Thursday, January 5, 2023

a sharp uncertainly...............

 The newly anointed Hero of New Orleans seemed almost eager to endanger his sudden rise in public esteem.  Two days after the battle, with rumors and jittery reports of tall British ships cannonading in the area, Jackson ordered an officer on the west bank to solidify his defenses by demolishing private property—never a popular move among property owners.  "Set fire to and destroy every house," he commanded.  "Altho I feel great pain at the . . . infliction of individual injury, yet when the imperious dictates of public duty require the sacrifice I am not allowed to hesitate."  Governor Claiborne, the state legislators, and a good many living and working in the city grew concerned that Jackson might soon sacrifice all of New Orleans rather than permit enemy troops to pass through its gates.  No doubt the high tensions brought about by weeks of gossip, military preparations, and martial law produced a sharp uncertainty only imperfectly punctured by the recent British defeat.  The city badly needed a cooling-off period, but what it got was Andrew Jackson.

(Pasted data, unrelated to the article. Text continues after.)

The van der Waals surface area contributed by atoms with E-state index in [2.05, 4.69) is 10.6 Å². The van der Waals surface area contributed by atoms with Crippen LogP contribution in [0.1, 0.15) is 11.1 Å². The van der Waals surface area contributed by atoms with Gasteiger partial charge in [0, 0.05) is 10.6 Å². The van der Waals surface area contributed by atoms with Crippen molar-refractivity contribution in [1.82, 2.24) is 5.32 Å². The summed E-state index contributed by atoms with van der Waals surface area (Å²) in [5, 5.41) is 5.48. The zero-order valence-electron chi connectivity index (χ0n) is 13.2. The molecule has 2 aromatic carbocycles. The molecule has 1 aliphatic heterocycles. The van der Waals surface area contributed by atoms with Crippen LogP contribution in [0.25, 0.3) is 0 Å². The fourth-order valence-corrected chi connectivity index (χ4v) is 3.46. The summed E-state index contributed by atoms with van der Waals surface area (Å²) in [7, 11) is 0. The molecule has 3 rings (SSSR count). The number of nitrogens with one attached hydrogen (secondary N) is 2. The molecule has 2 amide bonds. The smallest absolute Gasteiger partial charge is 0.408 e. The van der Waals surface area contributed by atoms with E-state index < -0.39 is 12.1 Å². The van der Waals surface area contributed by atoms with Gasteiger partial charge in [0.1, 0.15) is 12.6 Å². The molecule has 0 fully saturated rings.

-David S. Brown, The First Populist: The Defiant Life of Andrew Jackson

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